Though I prefer threnody - minor keys are, after all, sumptuous feasts to those pondering the dark side of life—I'm always on the look-out for well-stated...well, I guess you'd call it 'happy music', and Noah Earle's This is the Jubliee is just such a beast. Elder groups—American Flyer, Aztec Two-Step, etc.—just didn't cut it, and individuals like Edu Lobo were a skosh too much on the goopy side, as was Dean Freidman, though I still like both those cats. Earle, though, is a modern roots folker whose given a lot of thought to his lyrics and intonations, at times almost reminiscent of what John Cale was doing with Nick Drake (as in "The Sky's on Fire") but with a markedly different temperament.
Right out of the starting gate, with the semi-symphonic Jubilee, there's a silk-smooth sense of joy and peace, not of the feel-good TV sit-com variety but of a life going correctly in a down-home rustic fashion, complete with the sort of nigglingly strange side factors normally left completely out of the conversation in others' musics, elements carrying add piquancy and flavor. That lo-slung orchestral mood pervades This is the Jubilee deliciously, always well leavened, never overstated, extremely pleasant. Sometimes all it takes is Kevin Hoover's trumpet, muted or otherwise, above Earle's chord picking to create just the right degree of statement; on other occasions, it's Dave Wilson's cello, but the application is always beautifully arranged, wistful while smiling.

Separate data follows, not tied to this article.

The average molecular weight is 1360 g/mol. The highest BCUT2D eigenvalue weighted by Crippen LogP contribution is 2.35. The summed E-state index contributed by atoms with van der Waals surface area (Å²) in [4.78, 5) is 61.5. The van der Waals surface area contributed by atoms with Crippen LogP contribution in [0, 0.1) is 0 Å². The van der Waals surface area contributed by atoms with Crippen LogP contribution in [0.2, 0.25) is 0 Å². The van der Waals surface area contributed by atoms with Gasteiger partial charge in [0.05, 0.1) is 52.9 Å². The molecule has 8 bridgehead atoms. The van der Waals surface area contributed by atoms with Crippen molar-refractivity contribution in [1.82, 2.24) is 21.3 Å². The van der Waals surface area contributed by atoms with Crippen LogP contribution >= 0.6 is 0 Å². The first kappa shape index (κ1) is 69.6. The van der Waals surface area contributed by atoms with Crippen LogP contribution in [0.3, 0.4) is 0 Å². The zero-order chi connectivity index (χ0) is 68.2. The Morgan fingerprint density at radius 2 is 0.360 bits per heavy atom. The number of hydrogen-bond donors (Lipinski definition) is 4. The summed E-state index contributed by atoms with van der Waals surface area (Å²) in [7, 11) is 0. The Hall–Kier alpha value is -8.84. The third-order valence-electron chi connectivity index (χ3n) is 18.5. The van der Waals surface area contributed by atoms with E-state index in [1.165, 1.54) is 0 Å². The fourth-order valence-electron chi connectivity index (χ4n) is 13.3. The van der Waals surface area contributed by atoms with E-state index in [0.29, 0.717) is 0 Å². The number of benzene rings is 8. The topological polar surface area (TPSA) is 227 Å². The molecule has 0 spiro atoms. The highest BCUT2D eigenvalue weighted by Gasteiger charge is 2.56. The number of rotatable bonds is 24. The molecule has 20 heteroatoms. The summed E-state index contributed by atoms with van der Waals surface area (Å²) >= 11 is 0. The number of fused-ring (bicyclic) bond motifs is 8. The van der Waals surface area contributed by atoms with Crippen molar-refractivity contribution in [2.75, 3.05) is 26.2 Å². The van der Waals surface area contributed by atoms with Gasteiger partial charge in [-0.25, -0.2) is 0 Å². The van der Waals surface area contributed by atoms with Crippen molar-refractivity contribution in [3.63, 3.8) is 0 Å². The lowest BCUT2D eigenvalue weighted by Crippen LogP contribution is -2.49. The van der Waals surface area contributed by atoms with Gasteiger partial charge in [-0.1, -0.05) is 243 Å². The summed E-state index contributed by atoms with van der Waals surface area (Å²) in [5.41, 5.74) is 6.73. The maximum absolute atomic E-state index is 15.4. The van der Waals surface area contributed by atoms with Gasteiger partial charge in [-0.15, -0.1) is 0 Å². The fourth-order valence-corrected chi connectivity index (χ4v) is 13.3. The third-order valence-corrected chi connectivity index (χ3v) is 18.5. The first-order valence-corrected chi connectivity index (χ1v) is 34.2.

There are elements, as I noted above, of the old America combo peeking through (Intertwined), and Earle's backing vocals to his own sung leads are warm and shining with light, mellow matrices akin to what Simon & Garfunkel did so well. The guy's elaborately fingerpicked guitar patterns are often lost in the attractiveness of the melodies and vocals, but My Silent Lullaby shows just how capable Earle is, laying out complex interweaving threads that rise and fall like a breath caught wondering at a sunset painting itself into a night landscaped in layers and billows.
Edited by: David N. Pyles
Copyright 2010, Peterborough Folk Music Society.
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